According to an article in The Times, insurance claims for car accidents may never return to their levels before the pandemic because there will be fewer drivers on the roads during rush hour as more people work from home, a leading provider of motor cover has predicted.
I think the operative word in the above quote is “may”.
Penny James, chief executive of Direct Line, said the group’s “working assumption” was that the number of accidents relative to miles driven would be permanently lower. This was because there will be fewer “commuter-shunt” incidents, she said.
The unexpected success of the shift to remote working the during lockdowns has prompted many big employers to say that they will retain an element of home working in the future.
James, 51, said there were signs that changes in customers’ behaviour were affecting motor claims. As coronavirus restrictions have eased, miles driven have returned to pre-Covid levels. Yet claims frequency was lagging, she said. “We believe that is because the miles people are doing, they are doing in a slightly different mix to what they were before, largely because there are less people driving in the heat of rush hour.”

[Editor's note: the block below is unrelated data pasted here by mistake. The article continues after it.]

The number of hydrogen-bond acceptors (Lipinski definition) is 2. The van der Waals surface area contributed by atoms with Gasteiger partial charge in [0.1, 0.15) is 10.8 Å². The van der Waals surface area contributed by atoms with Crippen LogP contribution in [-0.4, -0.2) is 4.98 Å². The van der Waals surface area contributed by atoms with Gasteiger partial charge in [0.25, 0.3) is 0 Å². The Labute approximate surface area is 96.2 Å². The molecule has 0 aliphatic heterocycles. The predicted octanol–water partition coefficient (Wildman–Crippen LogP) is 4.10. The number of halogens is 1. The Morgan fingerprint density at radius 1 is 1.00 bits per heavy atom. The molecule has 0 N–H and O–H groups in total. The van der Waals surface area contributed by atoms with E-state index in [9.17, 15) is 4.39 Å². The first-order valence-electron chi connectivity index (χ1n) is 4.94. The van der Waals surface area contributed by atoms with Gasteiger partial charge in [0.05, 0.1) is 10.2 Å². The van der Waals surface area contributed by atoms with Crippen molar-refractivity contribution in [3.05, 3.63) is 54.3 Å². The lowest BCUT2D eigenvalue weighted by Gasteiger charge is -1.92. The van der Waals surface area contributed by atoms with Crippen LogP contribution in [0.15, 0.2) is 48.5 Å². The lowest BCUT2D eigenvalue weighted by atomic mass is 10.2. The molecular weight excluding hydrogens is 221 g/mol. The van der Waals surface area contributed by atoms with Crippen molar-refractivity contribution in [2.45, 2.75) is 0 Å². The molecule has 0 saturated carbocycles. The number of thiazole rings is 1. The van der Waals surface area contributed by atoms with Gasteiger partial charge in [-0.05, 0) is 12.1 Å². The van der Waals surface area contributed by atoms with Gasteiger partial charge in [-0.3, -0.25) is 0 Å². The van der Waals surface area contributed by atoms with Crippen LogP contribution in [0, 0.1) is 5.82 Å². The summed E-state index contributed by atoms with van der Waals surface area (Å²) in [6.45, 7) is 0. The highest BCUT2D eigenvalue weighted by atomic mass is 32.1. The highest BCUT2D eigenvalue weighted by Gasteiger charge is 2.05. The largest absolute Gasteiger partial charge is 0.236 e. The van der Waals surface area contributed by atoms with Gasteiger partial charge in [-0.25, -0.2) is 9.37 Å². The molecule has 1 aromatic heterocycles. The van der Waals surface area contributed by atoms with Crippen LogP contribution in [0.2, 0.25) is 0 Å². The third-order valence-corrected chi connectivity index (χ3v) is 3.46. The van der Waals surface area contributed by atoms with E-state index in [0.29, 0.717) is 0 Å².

She was speaking as Direct Line announced stronger first-half results than had ben expected, with pre-tax profits rising by 10.5 per cent to £261.3 million in the six months to the end of June compared with a year earlier. It was buoyed by lower motor claims, as well as mild weather that benefited its home insurance business. It declared a 7.6p a share interim dividend, up from 7.4p a year ago.
There have been suggestions that motor insurers could face a backlash from customers for profiting from restrictions that forced people off the roads. James did not expect this because of the premium refunds Direct Line had given customers, and the fact that prices had fallen across the period.
In another take on the same story, which appeared in the Evening Standard, Direct Line also said motor premiums had stabilised and claims frequency levels were returning to normal after the easing of lockdown restrictions. They went on to say that the group believes it is now well placed to benefit from more normal conditions, having lost competitiveness after deciding not to reduce prices by as much as some of its rivals during the pandemic.
They also reported that cleaning costs and higher used car prices drove claims inflation to above the 3% to 5% target, but this has since moderated as some of these factors unwind.